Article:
Can the India-Pakistan Ceasefire Survive?

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Can the India-Pakistan Ceasefire Survive?

The 2003 agreement is falling apart amid a sharp decline in India-Pakistan relations.

Can the India-Pakistan Ceasefire Survive?

An Indian army soldier keeps guard from a bunker near the border with Pakistan in Abdullian, southwest of Jammu (September 30, 2016).

Credit: REUTERS/Mukesh Gupta

Thirteen years after it came into effect, the India-Pakistan ceasefire agreement is in serious trouble. Shelling and firing across the Line of Control (LoC) and the International Border (IB) in Jammu and Kashmir (J&K) has increased sharply over the past 40 days and is showing no signs of abating.

This is “the most intense” ceasefire violation over the past 13 years, a senior Border Security Force (BSF) official based at the headquarters in New Delhi told The Diplomat, adding that only along the Actual Ground Position Line (AGPL) (the India-Pakistan frontier in the Siachen Glacier region) are “the guns silent now.” Elsewhere, the 2003 ceasefire agreement appears to be “in tatters.”

The ongoing ceasefire violations have come amidst a significant deterioration in India-Pakistan relations, with the immediate trigger for the latest downturn being the September 18 attack on an Indian army camp at Uri in J&K. The attack, which was carried out by the Lashkar-e-Taiba, a Pakistan-based terrorist group with close ties to Pakistan’s Inter-Services Intelligence (ISI), was the deadliest on an Indian military facility in over a decade. It resulted in the death of around 18 Indian soldiers, prompting India to carry out a military assault on terrorist “launch pads” in Pakistan Occupied Kashmir (POK) on the night of September 28-29.

Following the Uri attack, India stepped up its diplomatic efforts to isolate Pakistan at the regional and global level for Islamabad’s support of anti-India terrorist groups. Delhi was successful in getting other South Asian countries to boycott a South Asian Association for Regional Cooperation (SAARC) summit that Islamabad was to host. More recently, India and Pakistan have been locked in a tit-for-tat contest to identify and expel each other’s High Commission staffers for alleged involvement in espionage activities.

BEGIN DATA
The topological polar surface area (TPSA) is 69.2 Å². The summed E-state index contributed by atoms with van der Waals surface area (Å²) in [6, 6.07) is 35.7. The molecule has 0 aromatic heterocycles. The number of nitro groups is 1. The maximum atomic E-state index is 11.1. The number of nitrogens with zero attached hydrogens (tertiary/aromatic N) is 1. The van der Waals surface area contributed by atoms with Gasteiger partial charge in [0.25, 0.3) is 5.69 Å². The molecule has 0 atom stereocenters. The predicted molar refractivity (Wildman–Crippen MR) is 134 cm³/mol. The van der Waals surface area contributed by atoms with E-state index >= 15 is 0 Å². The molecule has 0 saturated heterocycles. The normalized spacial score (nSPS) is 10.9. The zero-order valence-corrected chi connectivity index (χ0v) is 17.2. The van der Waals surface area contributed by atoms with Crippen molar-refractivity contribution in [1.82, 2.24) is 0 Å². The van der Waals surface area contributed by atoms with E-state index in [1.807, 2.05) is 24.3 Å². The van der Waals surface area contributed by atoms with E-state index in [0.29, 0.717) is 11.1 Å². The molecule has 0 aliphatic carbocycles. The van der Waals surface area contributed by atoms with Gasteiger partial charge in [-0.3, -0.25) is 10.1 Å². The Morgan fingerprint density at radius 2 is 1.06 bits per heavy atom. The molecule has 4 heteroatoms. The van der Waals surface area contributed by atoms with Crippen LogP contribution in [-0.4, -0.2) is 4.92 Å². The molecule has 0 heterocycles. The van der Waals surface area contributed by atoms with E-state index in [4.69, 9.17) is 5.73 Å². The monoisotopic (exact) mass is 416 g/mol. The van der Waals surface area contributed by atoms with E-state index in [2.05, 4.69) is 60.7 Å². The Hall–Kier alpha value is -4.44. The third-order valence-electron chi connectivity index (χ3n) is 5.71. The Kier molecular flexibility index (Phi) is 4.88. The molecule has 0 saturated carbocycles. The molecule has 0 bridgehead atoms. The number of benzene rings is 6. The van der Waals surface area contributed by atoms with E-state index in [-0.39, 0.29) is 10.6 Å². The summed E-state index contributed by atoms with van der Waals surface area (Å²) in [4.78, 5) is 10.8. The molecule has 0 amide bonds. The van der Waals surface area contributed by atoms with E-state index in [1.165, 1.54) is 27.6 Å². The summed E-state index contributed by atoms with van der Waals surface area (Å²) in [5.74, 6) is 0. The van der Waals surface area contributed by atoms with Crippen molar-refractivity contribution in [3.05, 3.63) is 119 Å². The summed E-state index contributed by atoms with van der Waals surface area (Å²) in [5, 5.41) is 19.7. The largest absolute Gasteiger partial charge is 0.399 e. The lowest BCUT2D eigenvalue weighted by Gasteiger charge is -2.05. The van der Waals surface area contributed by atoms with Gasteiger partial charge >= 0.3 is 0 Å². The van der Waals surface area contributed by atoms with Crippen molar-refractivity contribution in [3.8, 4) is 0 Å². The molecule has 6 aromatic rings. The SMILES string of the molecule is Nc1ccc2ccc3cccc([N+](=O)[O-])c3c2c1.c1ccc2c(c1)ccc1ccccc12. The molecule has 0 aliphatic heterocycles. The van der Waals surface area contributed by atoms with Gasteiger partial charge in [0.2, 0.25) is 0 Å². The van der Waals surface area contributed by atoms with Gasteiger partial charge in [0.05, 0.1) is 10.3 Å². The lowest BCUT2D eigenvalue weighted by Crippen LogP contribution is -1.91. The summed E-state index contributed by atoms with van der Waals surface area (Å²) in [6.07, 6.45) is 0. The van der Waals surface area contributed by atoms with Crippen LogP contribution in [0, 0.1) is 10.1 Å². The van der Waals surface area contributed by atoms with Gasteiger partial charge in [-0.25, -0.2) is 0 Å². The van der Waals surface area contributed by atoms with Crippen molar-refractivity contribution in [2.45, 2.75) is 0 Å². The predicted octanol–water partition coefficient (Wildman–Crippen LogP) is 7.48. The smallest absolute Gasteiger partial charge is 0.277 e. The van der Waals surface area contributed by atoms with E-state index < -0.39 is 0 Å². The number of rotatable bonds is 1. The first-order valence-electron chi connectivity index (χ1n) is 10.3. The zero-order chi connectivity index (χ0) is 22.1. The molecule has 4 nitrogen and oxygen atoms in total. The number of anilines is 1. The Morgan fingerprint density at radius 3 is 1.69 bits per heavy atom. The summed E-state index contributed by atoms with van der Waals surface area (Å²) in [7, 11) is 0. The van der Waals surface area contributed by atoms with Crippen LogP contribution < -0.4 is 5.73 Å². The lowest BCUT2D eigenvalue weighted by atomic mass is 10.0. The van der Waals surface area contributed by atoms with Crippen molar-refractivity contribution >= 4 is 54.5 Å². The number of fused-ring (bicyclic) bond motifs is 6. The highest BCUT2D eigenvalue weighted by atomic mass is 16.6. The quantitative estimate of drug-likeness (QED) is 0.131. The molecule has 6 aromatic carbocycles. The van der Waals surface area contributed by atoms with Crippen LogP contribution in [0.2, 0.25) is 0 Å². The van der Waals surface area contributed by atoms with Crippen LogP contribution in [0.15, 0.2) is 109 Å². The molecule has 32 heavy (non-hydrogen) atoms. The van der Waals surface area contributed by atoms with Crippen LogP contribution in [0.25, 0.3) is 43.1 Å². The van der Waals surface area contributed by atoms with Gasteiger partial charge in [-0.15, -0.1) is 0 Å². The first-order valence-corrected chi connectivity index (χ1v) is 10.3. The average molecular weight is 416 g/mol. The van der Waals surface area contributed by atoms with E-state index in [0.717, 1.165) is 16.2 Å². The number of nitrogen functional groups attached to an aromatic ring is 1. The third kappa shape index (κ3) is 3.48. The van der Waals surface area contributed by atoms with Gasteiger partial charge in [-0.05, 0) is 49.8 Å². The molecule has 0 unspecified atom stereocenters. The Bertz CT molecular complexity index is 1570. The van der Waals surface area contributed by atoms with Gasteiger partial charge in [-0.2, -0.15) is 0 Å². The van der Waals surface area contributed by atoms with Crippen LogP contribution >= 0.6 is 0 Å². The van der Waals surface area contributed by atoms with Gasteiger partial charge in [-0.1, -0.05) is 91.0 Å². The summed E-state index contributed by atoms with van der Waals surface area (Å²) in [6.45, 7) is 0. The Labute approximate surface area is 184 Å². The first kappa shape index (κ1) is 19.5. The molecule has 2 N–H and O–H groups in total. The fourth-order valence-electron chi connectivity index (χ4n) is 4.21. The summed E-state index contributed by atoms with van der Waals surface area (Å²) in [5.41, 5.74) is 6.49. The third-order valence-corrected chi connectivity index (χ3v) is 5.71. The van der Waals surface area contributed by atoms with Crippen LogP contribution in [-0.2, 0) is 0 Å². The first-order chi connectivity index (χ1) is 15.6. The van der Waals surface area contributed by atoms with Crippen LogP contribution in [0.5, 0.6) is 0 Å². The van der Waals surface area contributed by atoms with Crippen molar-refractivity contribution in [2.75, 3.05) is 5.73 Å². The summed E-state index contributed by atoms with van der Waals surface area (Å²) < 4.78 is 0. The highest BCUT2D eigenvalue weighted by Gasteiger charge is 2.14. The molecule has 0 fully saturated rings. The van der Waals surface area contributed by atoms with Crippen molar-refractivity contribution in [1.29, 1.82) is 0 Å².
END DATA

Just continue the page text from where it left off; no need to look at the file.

But more worrying than the growing diplomatic chill is the India-Pakistan military face-off along the LoC and the IB in J&K. Following the Indian assault on terrorist launch pads in POK, Pakistan struck back by firing into and shelling Indian territory. Since then, the mountains amidst which the LoC and the IB run in J&K have been reverberating to the sound of daily firing and shelling by Indian and Pakistani security forces.

India and Pakistan accuse each other of violating the ceasefire agreement. While blaming the other for “unprovoked firing” they describe their own actions as mere “retaliation.” Both boast that they are responding “befittingly” to the other’s aggression and inflicting “heavy casualties.” And both allege that it is domestic considerations that are driving the other’s cross-LoC aggression.

While the Pakistani media attributes India’s “warmongering” to the ruling Bharatiya Janata Party’s domestic electoral considerations, Indian analysts argue that the power struggle between Pakistan Prime Minister Nawaz Sharif and Army Chief Raheel Sharif, and the Pakistan military’s need to regain  the prestige it lost when India conducted “surgical strikes” on POK terrorist launch pads, drives Pakistan’s heightened muscle-flexing.

Importantly, the militaries of the two countries claim to be targeting only each other’s border posts. The reality is different. They are hitting villages too, sometimes deliberately. As an editorial in Indian Express points out, “they are willfully endangering the lives of civilian communities on both sides of the border, and destabilizing the entire region.”

On November 26, 2003 the ceasefire took effect along the entire stretch of the India-Pakistan frontier i.e. the IB, the LoC and the AGPL. For the first time in several decades, the guns along this frontier went silent, bringing much needed respite to the shelling-scarred lives of people in hamlets along the LoC and to soldiers guarding the border posts. It facilitated the opening of the Srinagar-Muzaffarabad and Poonch-Rawalkot routes, paving the way for bus and truck services linking the two Kashmirs for the first time in six decades and encouraging cross-LoC contacts, exchanges, travel, and trade. The ceasefire also enabled India to complete the construction of a fence near the LoC to prevent Pakistan’s infiltration of terrorists into Kashmir, a project that it had begun a couple of decades earlier but had to suspend due to Pakistan’s artillery fire.